Now we’ve got past planning and formation, we’ll be forming a board and starting operations. I’ll be leading this next phase.

What’s been your proudest moment?
The end of our first meeting, where there was clear desire and appetite across a wide range of organisations to make this happen.

Close second is the interest there seems to be in what we’re exploring.

What’s been the hardest moment?
Just before Christmas last year, when it seemed to be taking an eternity to work out the best legal form to use.

What kept you going then?
Support from the Hive and Coop UK. They really helped us unpick it.

What’s the next step?
To get operational. This will start with a communications and engagement phase where we begin to raise our profile in the town and secure our first customers.

All the organisations within the cooperative are small, but well regarded in their own right. We will be exercising the muscle of coop mutuality to provide bespoke support solutions for customers rapidly, efficiently and to the highest possible standard.

How did you vote in the EU referendum and why?
I’m not sure that’s relevant, but as it happens I voted out.

I think we’ve lost sight of border control and in the current global situation, this concerns me. The US and Australia have border controls. I value the notion of citizenship and as a citizen, I recognise that I have both rights and responsibilities.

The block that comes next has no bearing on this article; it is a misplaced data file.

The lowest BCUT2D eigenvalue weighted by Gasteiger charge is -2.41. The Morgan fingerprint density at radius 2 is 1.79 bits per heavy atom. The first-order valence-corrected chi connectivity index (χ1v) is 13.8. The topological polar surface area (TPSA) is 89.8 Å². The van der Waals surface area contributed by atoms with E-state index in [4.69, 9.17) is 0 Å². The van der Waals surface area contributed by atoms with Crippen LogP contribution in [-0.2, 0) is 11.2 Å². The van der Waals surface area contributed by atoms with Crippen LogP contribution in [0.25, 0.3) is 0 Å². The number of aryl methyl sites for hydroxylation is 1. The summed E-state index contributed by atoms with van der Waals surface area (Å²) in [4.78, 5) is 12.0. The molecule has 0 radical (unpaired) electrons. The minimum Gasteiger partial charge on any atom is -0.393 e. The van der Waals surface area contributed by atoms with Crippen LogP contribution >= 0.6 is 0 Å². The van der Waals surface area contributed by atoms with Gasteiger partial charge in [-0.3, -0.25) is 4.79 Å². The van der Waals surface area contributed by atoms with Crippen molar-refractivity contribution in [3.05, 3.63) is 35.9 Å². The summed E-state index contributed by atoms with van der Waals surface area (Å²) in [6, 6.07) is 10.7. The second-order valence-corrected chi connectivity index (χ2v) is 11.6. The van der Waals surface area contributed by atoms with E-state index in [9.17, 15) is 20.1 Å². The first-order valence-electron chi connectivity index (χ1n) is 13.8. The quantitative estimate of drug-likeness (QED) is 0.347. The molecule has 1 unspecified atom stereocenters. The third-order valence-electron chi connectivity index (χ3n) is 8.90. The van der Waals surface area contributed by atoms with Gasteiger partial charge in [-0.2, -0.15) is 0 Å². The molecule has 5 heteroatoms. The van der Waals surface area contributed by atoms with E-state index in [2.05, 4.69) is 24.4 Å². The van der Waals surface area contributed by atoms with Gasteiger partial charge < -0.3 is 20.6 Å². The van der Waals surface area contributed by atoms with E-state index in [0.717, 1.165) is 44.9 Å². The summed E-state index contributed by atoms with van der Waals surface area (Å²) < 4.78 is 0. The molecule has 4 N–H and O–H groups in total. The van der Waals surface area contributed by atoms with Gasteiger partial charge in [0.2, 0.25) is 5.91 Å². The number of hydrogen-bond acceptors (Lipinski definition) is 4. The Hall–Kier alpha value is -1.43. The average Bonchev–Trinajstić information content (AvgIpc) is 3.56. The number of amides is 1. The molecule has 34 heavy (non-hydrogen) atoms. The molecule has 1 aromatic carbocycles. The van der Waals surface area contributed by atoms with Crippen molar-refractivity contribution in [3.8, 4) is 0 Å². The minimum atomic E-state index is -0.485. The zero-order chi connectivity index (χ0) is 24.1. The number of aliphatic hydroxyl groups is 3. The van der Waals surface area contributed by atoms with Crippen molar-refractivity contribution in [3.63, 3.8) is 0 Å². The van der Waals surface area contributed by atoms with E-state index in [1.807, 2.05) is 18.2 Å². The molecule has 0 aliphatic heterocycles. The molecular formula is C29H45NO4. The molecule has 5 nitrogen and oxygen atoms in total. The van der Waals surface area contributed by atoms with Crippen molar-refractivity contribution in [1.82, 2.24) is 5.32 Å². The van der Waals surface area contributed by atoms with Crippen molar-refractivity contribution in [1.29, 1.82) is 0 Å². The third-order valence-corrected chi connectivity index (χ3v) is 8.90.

How could the result of the referendum affect you?
Well, one of the key stumbling blocks in stimulating a diverse market in health and social care support is regulations, for example EU procurement rules, or people’s interpretations of them.

If we aren’t bound by them anymore, that would really help transformation happen a lot quicker. There are some positives. And the demographic pressure of people needing health and social care support is well documented. Sadly, there will be no shortage of customers in Doncaster. Hopefully, we’ll be able to improve their lives when they do need support, an in a way much better than is currently available.

What would you say to someone wanting to do something similar?
Well, I guess we’ve modelled some of the detail, and you could draw on our experience of trying to do this, that’s one of the principles we’ve signed up to in becoming a cooperative. It seems to me to be the next logical step.

Commissioners talk about “alliance contracting” and I’m not sure what that would look like if it’s not a cooperative? Consortium approaches don’t seemed to have worked too well at scale.

What does community mean to you?
Good question. A place where I feel at home, a place where I feel valued, a place where I feel comfortable.

It has both a physical and an intellectual dimension. It’s both place and people. I have a sense of community in different places and with different people, at different times in my day to day life. It generally feels good, I love the sense of diversity community brings. Difference is good. Together we are better and stronger.